Burglary & Fire Safe Ratings: Buyer's Guide
Seeing these numbers and letters when you are looking for safes? Maybe you are seeing its burglary and fire ratings! These ratings are a bit complicated to understand if you are a beginner.
Do not worry, we are here to help you out! It is very important to know what these ratings mean when you are looking for safes so you will not end up buying the wrong one. Here are the things you need to know!
Safe Classification & Testing
Safes are usually evaluated in two factors before they can be out in the market: burglary and fire.
The standard classification of a safe is its resistance to burglary attempts and its constructions as well as safe performance ratings from Underwriters Laboratory (U.L.).
Safe Construction Ratings
A safe construction rating is usually based on its strength and its building materials.
"B" Rate Safe
B rate is a rating given to almost any box with any kind of lock. But the unwritten description of this rating is that B-rated safes are usually with at least 1/4" thick steel body, a 1/2" thick door, and any kind of locking mechanism. There is no test made to give this rating to safes.
"C" Rate Safe
C-rated safes are defined as safes with 1/2" thick steel door, 1" thick, and a locking mechanism. Safes rated as C must also have a relocking device and a hard plate. Just like B-rated safes, there is no test made to give C rating to safes.
"E" Rate Safe
An E rating is usually given by insurance companies but no independent testing company reviewed and rested E-rated safes. It is normally the same in construction with U.L. TL-15 safes. Usually are composite or plate safes.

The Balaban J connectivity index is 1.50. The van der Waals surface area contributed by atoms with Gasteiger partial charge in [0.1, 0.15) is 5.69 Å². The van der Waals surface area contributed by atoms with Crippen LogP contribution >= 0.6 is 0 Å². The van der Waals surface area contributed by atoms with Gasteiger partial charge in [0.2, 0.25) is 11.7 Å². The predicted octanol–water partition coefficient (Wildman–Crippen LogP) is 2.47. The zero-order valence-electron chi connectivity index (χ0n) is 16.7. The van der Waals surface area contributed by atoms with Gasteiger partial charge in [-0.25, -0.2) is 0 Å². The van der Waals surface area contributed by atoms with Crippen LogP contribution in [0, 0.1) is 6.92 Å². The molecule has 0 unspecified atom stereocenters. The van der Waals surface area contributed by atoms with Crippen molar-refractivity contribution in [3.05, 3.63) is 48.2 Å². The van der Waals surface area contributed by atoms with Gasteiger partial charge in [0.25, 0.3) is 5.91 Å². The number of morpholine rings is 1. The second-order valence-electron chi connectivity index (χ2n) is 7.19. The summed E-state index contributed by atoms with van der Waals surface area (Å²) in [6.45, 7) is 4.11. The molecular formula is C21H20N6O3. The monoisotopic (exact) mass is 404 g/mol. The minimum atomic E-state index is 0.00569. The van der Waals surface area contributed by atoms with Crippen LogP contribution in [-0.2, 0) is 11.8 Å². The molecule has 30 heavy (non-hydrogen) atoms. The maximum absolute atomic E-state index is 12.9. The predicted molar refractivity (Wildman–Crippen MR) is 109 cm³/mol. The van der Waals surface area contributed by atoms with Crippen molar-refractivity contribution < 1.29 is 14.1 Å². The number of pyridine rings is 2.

Safe Performance Ratings
B, C, and E ratings are all based on the strength and materials used to build them without any independent testing companies to review each safe. But for the safe performance ratings, an independent company named Underwriters Laboratory (U.L.) reviewed and tested each safe. This independent testing laboratory is responsible for giving product safety certification to various industries, not just for safes. To give an accurate rating, U.L. employs professional and specialized engineers to check the safe's design plans and blueprints with assembly information before the evaluation is made.
U.L. RSC (Residential Security Container)
U.L. RSC-rated safes must withstand 5 minutes of severe drilling, prying, tampering, chiseling, and punching attacks and are tested using burglary tools not more than 18" in length, like chisels, hammers with less than 3 lbs head weight, pry bars, wrenches, and screwdrivers. Each product with the U.L. RSC rating should be properly and securely mounted.
TL means Tool Resistant. U.L. TL-15 rated safes have passed all of the standardized tests defined in the U.L. Standard 687. These safes should be constructed with at least 1" solid steel or equivalent with a minimum tensile strength of 50,000 PSI, 1 or 1R locking mechanism preferably combination lock, and can withstand 15 minutes NET working time (the clock stops when the tool comes off the safe) of severe drilling, prying, tampering, chiseling, and punching attacks using common hand tools, hammers, drills, punches, and pressure applying devices.
There are more than 50 types of burglary attacks used to access a safe but U.L.'s engineers usually only use 2 or 3 which is based on what they already know about the product.
U.L. TL-30's construction requirements are the same as TL-15. The tests made are also identical to TL-15 but with a longer NET working time of 30 minutes and additional tools like abrasive cutting wheels and power saws. Remember, engineers, are given the blueprints beforehand and are allowed to disassemble the safe that they are testing.